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François Boucher

French Painter, Draughtsman and Etcher

François Boucher Photo
Movement: The Rococo

Born: September 29, 1703 - Paris, France

Died: May 30, 1770 - Paris, France

"Nature is too green, and poorly lit."

François Boucher Signature

Summary of François Boucher

As Paris teetered on the edge of revolution, King Louis XV and his mistress, Madame de Pompadour, eagerly supported Boucher's visions of an idealistic world. His celebration of noble grace and elegance, along with his flirtatious and eroticized explorations of beauty decorated the refined spaces of aristocratic life. At the same time, his sensuous portraits captured the emergence of Enlightenment philosophy and the aristocratic Salons that nurtured these thinkers. Boucher's work is a seminal example of a more complex Rococo style, full of contradictions that combine tradition and beauty with innovation.

Key Ideas

The soft pastels, beautiful surfaces, and sensual bodies of Boucher's paintings were highly prized by the French aristocracy. Even his commissioned portraits were commonly idealized, often transformed into allegorical treatments or mythological heroes and heroines. His work was the height of fashion during the waning years of the Ancien Regime and the reign of Louis XV and Louis XVI.
As aristocrats gained independence from the monarchy, following the death of the absolutist Louis XIV, they created a new market for Rococo painting. Free from the weighty theological and historical themes dictated by the authoritarian Baroque style that had dominated the previous generation and had been limited by the expectations of the church and the state, Boucher was free to explore whimsical, intimate, exotic and pastoral themes.
Where the Baroque style intended to impress the viewer with grandiosity and drama, the Rococo was much more intimate and playful - which was where Boucher triumphed. The Rococo replaced the classical lines and severity of Baroque design with asymmetrical and organic imagery that often drew from an idealized concept of nature.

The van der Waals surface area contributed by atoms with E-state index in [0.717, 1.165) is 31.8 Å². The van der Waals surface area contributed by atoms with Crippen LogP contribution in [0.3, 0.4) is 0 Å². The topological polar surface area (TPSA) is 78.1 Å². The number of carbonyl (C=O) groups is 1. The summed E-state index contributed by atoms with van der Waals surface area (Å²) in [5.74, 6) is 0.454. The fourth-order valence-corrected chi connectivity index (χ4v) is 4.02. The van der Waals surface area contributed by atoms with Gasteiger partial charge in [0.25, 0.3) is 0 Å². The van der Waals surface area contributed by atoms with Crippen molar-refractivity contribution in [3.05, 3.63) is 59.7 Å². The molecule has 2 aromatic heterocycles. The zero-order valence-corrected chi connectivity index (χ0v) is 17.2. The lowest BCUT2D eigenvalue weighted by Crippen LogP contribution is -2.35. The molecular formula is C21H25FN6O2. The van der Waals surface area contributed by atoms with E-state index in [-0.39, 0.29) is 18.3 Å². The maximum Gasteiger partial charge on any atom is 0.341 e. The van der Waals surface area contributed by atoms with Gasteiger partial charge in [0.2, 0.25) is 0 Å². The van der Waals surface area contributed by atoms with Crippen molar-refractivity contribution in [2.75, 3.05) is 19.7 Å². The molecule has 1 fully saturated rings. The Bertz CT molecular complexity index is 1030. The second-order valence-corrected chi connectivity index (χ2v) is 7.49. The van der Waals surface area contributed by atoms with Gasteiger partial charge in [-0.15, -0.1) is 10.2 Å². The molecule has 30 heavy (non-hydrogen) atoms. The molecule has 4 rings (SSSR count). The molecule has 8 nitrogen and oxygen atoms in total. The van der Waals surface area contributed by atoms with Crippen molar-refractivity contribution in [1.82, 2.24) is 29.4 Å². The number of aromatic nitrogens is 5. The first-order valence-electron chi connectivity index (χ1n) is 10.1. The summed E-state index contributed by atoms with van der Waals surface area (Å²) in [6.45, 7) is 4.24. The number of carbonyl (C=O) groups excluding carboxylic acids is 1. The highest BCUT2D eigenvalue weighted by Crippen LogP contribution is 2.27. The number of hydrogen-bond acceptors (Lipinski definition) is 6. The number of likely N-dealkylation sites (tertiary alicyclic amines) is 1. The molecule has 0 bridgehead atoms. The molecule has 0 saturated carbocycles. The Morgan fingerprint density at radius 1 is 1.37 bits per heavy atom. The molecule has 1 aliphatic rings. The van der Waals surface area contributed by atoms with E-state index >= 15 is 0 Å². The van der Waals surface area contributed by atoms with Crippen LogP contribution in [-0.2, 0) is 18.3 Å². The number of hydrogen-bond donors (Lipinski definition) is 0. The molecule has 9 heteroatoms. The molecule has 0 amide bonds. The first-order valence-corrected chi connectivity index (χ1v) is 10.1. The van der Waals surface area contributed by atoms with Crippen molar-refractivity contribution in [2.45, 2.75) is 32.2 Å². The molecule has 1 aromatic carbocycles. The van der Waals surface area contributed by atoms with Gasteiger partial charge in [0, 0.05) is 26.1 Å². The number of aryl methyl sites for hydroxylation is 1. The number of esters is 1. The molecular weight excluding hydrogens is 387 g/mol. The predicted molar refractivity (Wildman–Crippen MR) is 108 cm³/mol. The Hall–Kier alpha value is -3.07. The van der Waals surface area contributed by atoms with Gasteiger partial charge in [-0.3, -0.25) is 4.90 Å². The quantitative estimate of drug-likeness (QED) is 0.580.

As Enlightenment critics such as Denis Diderot gained influence, and as the excesses of court society drew increased scrutiny, Boucher represented the degeneracy of the aristocracy. As the quintessential Rococo artist, Boucher's work was quickly rejected as superficial and decorative; it was similarly dismissed in historical accounts as a frivolous and short-lived fashion. The virtuosity of his technique and its attention to visual enjoyment preserved Boucher's legacy among artists, but made him suspect to historians and theorists; only in the last few decades have scholars reconsidered these pejorative labels to recover more nuanced ideas - and even Enlightenment principles in his oeuvre.
François Boucher Photo

The son of a draftsman, painter and embroiderer, François Boucher was of humble yet artistic origins. His earliest training came with his father in Paris until his work was noticed by the respected painter François Lemoyne. Although the 17-year-old Boucher only remained under Lemoyne's tutelage for a few short months before going to work for the publisher Jean-François Cars, he quickly absorbed the academic style of his first master. Boucher's skill as both a painter and engraver was admired by the highly-respected collector and great patron of the arts, Jean de Jullienne, who entrusted the young artist with the task of engraving the drawings of Antoine Watteau. Despite not having formal training at the Académie, Boucher won the Prix de Rome, the Académie's highest honor, at only age 20.

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